Vicky Hartley Honored for Service to Boulevard Park Community

According to her fellow community members’ nomination, Hartley is “a community champion … and a model example of what it means to be a good neighbor.”

In 2009, residents of the North Burien and Boulevard Park neighborhoods were faced with a decision—should they remain in unincorporated King County or should they vote to become part of Burien?

At the time, Vicky Hartley had lived in the Boulevard Park neighborhood for five years. She believed that becoming part of a smaller city like Burien would give people like her more of a voice in their local government.

“I got to know my neighbors and I knew they were good, hardworking people,” said Hartley when describing the public discussion about annexation. “I didn’t see the evidence of the allegations like high crime rates and things like that.”

Fueled by that belief, she worked to build relationships with her neighbors. It started small. She struck up conversations while walking her dog around the neighborhood. She started a block watch, inviting strangers into her yard. A growing email list helped organize meetings in people’s backyards, where they would get to know each other and keep everyone informed. The initial group of immediate neighbors grew into larger gatherings like National Night Out celebrations where people were invited to stop and eat fried chicken while building community.

Even when COVID kept people from gathering for events, Hartley kept in touch with her community, forging grassroots neighbor-to-neighbor connections in support of better representation for the neighborhood in city planning efforts. She got to know new neighbors through the simple act of walking her dog around the neighborhood. Her local leadership was recognized by the City of Burien Planning Division when in 2020 they asked her to serve on an advisory group for the Ambaum and Boulevard Park Community Plan.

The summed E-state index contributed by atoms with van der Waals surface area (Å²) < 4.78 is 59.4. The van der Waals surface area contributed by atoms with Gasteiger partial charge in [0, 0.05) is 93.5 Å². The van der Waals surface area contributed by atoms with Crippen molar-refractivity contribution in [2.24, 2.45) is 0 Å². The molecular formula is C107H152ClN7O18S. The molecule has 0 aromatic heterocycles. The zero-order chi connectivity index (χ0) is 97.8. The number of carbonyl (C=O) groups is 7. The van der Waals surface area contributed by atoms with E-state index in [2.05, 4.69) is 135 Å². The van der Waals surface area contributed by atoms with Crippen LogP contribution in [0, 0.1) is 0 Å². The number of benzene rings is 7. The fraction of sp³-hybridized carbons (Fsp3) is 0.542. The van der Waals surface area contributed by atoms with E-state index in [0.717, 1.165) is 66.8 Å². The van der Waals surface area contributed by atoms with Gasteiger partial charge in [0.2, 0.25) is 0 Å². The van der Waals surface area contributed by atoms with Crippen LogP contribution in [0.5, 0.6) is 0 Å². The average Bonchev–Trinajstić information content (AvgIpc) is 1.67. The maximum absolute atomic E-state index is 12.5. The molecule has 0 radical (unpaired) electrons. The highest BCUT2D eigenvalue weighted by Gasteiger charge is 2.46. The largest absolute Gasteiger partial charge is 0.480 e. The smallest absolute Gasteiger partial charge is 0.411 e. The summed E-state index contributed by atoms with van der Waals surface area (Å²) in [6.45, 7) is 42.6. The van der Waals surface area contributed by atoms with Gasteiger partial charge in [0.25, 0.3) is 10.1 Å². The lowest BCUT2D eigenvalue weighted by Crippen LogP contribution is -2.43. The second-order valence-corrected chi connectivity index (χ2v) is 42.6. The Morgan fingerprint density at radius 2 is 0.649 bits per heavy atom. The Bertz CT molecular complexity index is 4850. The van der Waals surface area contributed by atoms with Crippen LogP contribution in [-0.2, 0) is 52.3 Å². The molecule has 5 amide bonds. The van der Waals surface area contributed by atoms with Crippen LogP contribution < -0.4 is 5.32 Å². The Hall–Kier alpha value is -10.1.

At the same time, she was advising the city on the long-range future of her community, Hartley met several Boulevard Park neighbors whose homes were being severely impacted by flooding.

“I knew that environmental damage had been done,” said Hartley.

She helped them connect with each other and supported their demands for action from the City of Burien government. They formed the Boulevard Park Community Action Network (BPCAN), a grassroots neighborhood advocacy group. This advocacy resulted in the City conducting an engineering study and helping secure federal grant support for neighbors in the affected area to convert from septic to sewer connections.

While Hartley was nominated to be the 2023 Citizen of the Year in recognition of her service to the Boulevard Park neighborhood, she continues to participate in grassroots organizing efforts in support of many local issues. She has a personal desire to see the many unnamed creeks that run through her neighborhood get named.

“Naming it gives it value and recognition. It’s an important part,” said Hartley.

According to her fellow community members’ nomination, Hartley is “a community champion … and a model example of what it means to be a good neighbor.”

Emily Inlow-Hood
Communications & Public Engagement Manager at | More posts
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